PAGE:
Dems Worry About Biggest Race Of ’17: ‘Everyone’s Just Scrambling To Sh*t The Bed’

Democratic gubernatorial candidate Lt. Gov., Ralph Northam, gestures during a rally in Richmond, Va., Thursday, Oct. 19, 2017.  (AP Photo/Steve Helber)
Virginia's Democratic gubernatorial candidate Lt. Gov. Ralph Northam speaks during a rally in Richmond, Va., Thursday, Oct. 19, 2017. (AP Photo/Steve Helber)
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Democrats are nervous about how they’re concluding the biggest election of 2017, with some growing increasingly concerned that missteps and internal feuds are hurting their chances of winning Virginia’s crucial gubernatorial election Tuesday.

The last week of the race has thrown Lt. Gov. Ralph Northam’s (D) campaign on the defensive, as he’s struggled to grapple with blowback from a charged ad from an allied outside group, overreacted with a promise to ban sanctuary cities if needed and took a beating from some progressives.

Democrats still think they’re likely to hang on and win the race. But the back-biting and finger-pointing has distracted Northam and helped unite Republicans as he looks to grind out a win against GOP nominee Ed Gillespie’s racially charged campaign in the biggest test so far of Democratic organizing ability and electoral strength since Trump’s 2016 victory.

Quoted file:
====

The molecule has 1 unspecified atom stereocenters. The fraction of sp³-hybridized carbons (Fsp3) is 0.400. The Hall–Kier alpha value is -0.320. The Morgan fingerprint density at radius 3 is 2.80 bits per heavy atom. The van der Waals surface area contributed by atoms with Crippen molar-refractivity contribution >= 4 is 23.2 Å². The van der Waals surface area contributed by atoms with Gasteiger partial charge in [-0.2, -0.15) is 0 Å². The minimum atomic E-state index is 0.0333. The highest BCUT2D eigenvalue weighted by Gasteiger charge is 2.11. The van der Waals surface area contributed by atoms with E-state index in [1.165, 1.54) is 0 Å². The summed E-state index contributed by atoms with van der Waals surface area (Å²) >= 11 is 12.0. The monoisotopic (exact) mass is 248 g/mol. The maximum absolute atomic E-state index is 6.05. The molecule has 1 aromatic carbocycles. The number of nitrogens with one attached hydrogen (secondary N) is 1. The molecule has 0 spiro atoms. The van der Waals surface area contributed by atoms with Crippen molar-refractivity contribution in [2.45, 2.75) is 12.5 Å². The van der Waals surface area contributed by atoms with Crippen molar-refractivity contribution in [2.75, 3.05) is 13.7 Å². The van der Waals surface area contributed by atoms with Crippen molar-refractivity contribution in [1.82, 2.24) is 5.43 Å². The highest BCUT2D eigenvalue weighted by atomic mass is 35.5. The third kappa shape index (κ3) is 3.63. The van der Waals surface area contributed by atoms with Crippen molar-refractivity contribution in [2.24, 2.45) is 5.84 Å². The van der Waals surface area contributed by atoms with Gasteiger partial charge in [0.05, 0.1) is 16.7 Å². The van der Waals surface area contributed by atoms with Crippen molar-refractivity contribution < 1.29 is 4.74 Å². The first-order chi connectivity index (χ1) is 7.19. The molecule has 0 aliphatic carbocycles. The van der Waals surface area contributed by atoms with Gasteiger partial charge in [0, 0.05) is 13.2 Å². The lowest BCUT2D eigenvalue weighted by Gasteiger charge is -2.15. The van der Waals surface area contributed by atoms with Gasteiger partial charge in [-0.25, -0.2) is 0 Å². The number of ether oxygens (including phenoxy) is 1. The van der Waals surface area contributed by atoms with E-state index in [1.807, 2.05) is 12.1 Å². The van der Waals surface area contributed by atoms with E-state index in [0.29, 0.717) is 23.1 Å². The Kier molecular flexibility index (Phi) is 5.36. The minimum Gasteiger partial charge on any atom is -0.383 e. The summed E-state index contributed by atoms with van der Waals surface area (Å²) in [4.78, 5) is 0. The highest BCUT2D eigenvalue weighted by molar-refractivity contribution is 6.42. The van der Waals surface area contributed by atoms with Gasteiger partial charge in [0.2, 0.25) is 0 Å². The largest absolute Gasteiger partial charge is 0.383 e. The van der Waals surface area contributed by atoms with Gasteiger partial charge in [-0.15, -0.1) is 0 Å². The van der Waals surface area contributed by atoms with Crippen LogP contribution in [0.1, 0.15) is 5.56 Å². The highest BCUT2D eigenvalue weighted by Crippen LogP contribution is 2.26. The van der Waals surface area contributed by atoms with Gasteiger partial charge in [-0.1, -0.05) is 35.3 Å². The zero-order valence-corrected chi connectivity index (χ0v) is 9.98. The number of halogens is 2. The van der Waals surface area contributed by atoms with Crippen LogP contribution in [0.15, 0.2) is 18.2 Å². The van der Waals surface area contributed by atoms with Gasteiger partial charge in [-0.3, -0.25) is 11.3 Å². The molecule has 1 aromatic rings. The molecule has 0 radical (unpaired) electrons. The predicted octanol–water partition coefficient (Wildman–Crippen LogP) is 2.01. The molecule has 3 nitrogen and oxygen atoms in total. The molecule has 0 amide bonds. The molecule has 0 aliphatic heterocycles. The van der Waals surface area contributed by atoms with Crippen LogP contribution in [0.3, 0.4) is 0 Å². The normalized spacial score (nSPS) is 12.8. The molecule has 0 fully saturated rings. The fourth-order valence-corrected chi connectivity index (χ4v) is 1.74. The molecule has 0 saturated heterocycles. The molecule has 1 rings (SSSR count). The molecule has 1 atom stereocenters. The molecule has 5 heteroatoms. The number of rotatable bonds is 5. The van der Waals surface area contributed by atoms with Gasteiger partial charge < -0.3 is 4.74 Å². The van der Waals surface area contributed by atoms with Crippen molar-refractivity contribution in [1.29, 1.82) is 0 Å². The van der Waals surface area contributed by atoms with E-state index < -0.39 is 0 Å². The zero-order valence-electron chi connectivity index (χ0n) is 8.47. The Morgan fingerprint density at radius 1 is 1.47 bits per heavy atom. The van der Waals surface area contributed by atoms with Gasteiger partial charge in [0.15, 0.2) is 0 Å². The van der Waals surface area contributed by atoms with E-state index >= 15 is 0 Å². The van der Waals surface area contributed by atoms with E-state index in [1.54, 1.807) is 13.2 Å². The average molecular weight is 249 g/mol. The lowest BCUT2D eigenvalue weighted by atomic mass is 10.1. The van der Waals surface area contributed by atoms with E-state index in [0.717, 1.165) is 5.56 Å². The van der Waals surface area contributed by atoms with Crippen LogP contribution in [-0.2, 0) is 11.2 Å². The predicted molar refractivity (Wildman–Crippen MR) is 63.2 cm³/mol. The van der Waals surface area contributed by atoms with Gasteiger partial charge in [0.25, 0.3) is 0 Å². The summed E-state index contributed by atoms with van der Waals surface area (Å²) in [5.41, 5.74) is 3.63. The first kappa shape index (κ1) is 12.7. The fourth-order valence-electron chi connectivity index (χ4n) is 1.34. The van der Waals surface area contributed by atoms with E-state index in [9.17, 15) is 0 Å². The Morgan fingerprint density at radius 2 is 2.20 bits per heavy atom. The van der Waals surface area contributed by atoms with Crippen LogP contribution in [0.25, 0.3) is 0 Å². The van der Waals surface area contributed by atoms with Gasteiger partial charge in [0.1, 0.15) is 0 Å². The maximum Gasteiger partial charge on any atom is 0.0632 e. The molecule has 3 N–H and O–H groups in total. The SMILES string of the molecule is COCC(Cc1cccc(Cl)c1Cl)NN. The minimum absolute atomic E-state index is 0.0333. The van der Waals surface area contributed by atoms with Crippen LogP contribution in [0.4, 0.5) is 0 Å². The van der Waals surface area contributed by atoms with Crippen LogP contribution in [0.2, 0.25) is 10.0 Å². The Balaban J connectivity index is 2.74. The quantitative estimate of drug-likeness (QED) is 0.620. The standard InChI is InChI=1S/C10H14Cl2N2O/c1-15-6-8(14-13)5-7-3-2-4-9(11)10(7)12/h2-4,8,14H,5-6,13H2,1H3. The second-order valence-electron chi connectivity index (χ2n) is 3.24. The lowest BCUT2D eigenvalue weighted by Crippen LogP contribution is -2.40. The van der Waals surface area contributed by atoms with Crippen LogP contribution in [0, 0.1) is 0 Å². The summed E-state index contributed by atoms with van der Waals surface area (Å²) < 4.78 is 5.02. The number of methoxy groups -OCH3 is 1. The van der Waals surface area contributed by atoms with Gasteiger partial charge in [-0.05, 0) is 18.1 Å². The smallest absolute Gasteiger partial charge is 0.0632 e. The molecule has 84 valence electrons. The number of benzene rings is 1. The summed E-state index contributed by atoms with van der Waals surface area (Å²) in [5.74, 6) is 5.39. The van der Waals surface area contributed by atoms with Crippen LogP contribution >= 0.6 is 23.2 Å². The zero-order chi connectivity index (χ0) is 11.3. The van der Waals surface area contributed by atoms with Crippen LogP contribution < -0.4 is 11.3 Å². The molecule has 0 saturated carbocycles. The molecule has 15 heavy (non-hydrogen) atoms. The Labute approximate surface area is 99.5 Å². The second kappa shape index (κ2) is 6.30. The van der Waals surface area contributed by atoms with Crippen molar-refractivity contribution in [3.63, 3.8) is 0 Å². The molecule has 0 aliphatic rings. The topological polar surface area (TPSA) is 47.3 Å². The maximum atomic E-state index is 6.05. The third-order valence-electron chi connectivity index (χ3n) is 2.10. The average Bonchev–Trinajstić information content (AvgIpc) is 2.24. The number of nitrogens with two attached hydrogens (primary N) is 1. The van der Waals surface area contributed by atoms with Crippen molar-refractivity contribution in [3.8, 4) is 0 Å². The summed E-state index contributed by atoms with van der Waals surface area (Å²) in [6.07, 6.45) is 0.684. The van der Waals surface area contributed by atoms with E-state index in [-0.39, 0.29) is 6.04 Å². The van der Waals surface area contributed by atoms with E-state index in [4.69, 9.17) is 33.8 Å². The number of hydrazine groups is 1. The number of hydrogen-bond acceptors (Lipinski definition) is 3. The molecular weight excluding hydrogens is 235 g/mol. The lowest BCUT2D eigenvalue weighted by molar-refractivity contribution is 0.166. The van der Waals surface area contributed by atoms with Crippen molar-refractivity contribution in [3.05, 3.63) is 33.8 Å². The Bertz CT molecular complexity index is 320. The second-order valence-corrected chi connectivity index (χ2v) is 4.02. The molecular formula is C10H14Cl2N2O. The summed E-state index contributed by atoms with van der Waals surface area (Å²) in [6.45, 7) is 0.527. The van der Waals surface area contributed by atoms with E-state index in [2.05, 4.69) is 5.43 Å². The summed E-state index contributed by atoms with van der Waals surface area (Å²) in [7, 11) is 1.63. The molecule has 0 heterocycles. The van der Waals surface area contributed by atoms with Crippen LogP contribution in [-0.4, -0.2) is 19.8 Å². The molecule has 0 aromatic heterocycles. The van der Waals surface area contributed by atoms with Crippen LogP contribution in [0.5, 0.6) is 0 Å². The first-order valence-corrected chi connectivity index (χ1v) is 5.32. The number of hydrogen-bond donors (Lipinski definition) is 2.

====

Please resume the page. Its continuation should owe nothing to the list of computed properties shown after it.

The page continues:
“Everyone’s just scrambling to shit the bed at once,” one longtime Virginia Democratic strategist told TPM, slamming the chirping from left-wing groups while calling Northam’s waffling on sanctuary cities “bizarre.”

“It’s difficult to watch as a Virginian who really doesn’t want Ed Gillespie as governor.”

The Democrat strategist — and most Democrats — still think Northam will hold on to win the race in a state Hillary Clinton carried last fall. But many are frustrated at the infighting that’s taken place in the race’s last week, with progressives furious at Northam’s caution and moderation and Northam allies maddened by unhelpful liberal bedwetting.

“People are screwing up,” said another Democrat who’s working on Virginia races, warning a Northam loss would “signal that the wave is not what we think it is, it cool a lot of fundraising and enthusiasm and really force people to reevaluate 2018.”

There has been grumbling on the left for months that Northam wasn’t doing enough to boost minority and progressive turnout. But it came to a head in recent days when the Latino Victory Fund, a Hispanic outside group worried that Northam hadn’t done enough to gin up Latino turnout, launched a controversial ad tying Gillespie’s racially charged ads to Donald Trump and the Charlottesville white supremacist violence. Conservatives jumped on the ad, in which a white man driving a pickup with a Confederate flag and Gillespie sticker chases down minority children, saying it implies all Gillespie supporters are racists.

The spot was quickly pulled down, but not before it triggered a backlash on the right that Republicans say has helped galvanize their supporters behind Gillespie. Northam didn’t help himself any as he sought to clean up the mess, declaring for the first time that he’d sign a bill to ban sanctuary cities in the commonwealth if any were established.

“If that bill comes to my desk, Andy, I sure will,” he told a local news anchor on Wednesday. “I have always been opposed to sanctuary cities.”